Iraq: the digitalization of slaughter

By James Conachy
5 April 2003

In 24 hours of what the US media declared was “fierce” and “intense” fighting, the American military secured control of Baghdad’s Saddam Hussein International Airport by the early hours of April 4. It has now encircled the Iraqi capital with 40,000 troops and is bombarding the city.

Iraqi casualties over the 24-hour period number in the thousands. A New York Times journalist traveling with the US Third Infantry Division estimated 550 Iraqi troops died attempting to prevent the US forces from moving forward from the Euphrates River, with hundreds more dying in bunkers and fox-holes along the highways into Baghdad. It is being widely reported that at least 400 Iraqi soldiers were killed, and hundreds more wounded, defending the grounds of the airport. Over 400 Iraqis were killed during an attempted counter-attack on the tanks of the Seventh Cavalry as they approached Baghdad’s suburbs.

In the southeast, the columns of US marines moving on the capital from Kut advanced past the burnt-out tanks and charred corpses of the Baghdad and Al Nida Divisions of the Iraqi Republican Guard. In the terminology of the Pentagon, the defenders of Baghdad’s southeastern and eastern approaches were “degraded” by B-52 carpet bombing, fighter-bomber strikes and a massive artillery bombardment. Some 2,500 survivors of the Republican Guard units are reported to have surrendered.

The American casualties from April 3 to April 4 were reportedly less than a dozen killed and wounded.

In the annals of warfare, such a discrepancy between the casualties of two opposing armies is almost unknown. Such figures are not associated with war, but with the worst atrocities of European colonialism in South America, Africa and Asia, where technically superior invaders laid waste to less developed civilizations and peoples.

Many Americans already suspect what is being done in their name. The military arsenal of the world’s largest and most technically advanced economy is carrying out what could be described as digitalized slaughter.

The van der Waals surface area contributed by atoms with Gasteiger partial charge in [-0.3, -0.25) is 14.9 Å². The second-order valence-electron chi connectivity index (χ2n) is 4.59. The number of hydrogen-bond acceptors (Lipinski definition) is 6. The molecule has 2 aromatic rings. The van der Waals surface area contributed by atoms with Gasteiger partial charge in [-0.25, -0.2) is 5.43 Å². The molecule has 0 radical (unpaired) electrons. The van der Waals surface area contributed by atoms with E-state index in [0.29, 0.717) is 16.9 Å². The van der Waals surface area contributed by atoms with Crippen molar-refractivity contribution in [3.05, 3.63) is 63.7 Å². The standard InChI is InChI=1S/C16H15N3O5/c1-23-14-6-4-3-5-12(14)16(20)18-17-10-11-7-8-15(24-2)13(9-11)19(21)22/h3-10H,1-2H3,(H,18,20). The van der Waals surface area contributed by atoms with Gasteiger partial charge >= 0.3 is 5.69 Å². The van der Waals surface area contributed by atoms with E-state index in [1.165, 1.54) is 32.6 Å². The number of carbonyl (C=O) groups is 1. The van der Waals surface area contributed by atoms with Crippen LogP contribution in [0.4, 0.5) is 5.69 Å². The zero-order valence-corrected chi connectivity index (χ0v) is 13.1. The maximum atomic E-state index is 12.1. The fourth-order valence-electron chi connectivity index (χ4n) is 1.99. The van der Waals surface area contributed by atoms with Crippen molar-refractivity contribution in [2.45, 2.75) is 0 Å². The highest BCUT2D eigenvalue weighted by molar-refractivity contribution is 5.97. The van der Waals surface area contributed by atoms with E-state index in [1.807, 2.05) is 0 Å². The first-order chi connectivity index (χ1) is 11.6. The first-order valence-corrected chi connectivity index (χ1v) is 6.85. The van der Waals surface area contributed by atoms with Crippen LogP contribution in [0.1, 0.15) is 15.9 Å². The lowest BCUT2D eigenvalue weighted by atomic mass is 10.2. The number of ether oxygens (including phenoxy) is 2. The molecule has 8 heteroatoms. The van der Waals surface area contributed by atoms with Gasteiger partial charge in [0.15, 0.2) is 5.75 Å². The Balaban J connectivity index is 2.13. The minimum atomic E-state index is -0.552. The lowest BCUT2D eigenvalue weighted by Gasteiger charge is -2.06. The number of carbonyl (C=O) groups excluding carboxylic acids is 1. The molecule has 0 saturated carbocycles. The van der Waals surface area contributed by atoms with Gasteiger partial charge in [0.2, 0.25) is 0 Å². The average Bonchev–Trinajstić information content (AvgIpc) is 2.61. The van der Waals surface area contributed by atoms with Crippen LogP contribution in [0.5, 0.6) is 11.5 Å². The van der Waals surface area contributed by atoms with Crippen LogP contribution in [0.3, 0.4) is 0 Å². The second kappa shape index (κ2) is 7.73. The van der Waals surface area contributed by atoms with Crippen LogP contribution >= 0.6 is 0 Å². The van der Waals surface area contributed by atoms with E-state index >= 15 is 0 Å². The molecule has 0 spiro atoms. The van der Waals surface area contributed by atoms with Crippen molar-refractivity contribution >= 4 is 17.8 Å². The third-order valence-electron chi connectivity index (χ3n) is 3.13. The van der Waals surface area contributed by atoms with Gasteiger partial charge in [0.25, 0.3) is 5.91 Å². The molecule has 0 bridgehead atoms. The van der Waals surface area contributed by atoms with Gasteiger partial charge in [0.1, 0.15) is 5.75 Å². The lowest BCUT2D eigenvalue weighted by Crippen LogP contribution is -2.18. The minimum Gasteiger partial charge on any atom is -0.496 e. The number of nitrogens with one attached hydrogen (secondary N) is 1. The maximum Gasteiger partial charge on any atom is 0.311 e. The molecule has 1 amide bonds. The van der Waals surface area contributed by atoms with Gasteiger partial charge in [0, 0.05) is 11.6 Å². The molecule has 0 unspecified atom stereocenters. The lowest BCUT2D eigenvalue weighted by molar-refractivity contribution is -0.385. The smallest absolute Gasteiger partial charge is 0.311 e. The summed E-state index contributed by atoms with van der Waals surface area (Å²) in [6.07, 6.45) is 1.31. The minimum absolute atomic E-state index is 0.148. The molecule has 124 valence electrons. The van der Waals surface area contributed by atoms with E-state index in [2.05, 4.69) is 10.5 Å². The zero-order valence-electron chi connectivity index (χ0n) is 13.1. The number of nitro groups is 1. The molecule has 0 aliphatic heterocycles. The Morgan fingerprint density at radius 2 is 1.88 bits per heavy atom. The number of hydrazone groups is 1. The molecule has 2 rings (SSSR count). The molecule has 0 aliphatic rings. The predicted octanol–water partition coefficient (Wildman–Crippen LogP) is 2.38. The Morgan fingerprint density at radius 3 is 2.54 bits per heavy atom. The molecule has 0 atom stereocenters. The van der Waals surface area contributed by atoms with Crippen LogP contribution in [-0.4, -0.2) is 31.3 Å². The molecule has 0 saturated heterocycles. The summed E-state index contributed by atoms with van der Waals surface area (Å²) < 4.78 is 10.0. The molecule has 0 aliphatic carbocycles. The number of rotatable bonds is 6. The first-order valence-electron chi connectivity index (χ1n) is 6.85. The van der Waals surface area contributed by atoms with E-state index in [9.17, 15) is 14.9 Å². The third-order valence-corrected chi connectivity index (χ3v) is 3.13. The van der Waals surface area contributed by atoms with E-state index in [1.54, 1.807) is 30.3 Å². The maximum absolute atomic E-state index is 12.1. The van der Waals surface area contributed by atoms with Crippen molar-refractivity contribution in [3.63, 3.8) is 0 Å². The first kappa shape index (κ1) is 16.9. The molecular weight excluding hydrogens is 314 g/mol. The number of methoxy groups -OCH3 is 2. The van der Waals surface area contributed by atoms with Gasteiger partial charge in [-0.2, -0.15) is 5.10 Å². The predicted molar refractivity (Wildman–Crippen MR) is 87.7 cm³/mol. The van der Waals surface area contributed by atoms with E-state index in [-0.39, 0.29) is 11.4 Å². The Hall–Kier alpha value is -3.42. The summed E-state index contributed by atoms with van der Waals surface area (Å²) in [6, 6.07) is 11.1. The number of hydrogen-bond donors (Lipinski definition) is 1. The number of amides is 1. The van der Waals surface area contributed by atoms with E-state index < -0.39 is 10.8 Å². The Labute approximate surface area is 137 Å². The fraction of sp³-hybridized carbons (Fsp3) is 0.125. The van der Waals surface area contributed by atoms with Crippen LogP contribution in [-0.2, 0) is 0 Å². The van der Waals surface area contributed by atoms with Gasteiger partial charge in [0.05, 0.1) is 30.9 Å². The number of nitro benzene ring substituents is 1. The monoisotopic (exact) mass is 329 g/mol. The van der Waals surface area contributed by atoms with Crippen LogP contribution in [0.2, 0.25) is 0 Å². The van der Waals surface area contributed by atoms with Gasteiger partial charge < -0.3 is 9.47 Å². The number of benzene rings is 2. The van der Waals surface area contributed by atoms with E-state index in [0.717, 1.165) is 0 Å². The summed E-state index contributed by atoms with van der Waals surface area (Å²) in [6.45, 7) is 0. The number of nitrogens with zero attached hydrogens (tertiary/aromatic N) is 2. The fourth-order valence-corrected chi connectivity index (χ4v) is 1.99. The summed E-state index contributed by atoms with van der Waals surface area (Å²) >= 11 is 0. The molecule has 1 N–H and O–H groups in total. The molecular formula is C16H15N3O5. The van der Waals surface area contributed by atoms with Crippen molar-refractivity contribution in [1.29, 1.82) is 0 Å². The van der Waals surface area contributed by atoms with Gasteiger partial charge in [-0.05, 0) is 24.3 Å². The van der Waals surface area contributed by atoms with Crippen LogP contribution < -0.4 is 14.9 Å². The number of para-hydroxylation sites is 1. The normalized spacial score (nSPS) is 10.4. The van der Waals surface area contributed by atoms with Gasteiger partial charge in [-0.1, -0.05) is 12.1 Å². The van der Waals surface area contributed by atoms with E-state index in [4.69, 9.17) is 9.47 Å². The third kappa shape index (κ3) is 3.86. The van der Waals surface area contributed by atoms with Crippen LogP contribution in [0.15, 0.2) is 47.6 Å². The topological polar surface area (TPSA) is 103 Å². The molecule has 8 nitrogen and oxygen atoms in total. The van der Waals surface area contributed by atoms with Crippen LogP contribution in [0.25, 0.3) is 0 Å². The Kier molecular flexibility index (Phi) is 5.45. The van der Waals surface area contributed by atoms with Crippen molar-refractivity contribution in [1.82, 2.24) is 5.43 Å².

US bombers and jets are stalking Iraq, being fed targets for destruction electronically by satellites, surveillance aircraft and forward observers. The road ahead of the advancing American ground forces is being cleared by B-52 carpetbombing, artillery barrages and strafing by helicopter gunships.

In many cases, the Iraqi soldiers being mowed down as they launch desperate attacks on US tanks and armored vehicles are traumatized young men who have endured days of bombing and seen dozens of their comrades incinerated or blown apart. Where surviving Iraqi tanks have been able to engage US forces in open combat, they have been rapidly destroyed by the American armor, which is vastly superior in technology, mobility and firepower.

The Bush administration, the Pentagon and the utterly shameless American media are gloating in the destruction that has already been inflicted. Millions of people both in the US and internationally, however, are feeling nothing but revulsion and horror.

The last ten days have witnessed a massive escalation in the violence against Iraq. Following the collapse of Washington’s initial predictions of a rapid surrender of the Iraqi military and an enthusiastic welcome for US forces by the Iraqi people, the Bush administration ordered the massacre of all those resisting the invasion.

Little of the real impact of the war is even being reported in the US. Far from expressing any concern over the fate of the Iraqi people, the ire of the American media is being directed against its Arab and European counterparts, which are publishing reports and photos indicating the actual scale of Iraqi casualties.

The Pentagon has made a great deal of its claims to be attacking only military targets. These claims are belied by the steadily rising death toll among Iraqi civilians. Moreover, they mask the fact that in the name of “liberating” Iraq, the US is killing or maiming the flower of Iraq’s youth, who were called up to defend the country from foreign invaders.

It is already apparent that the Iraqi army and the general population, unable to resist the American forces in any meaningful sense by conventional military means, are resorting to guerilla operations and suicide attacks, as occupied peoples have throughout history.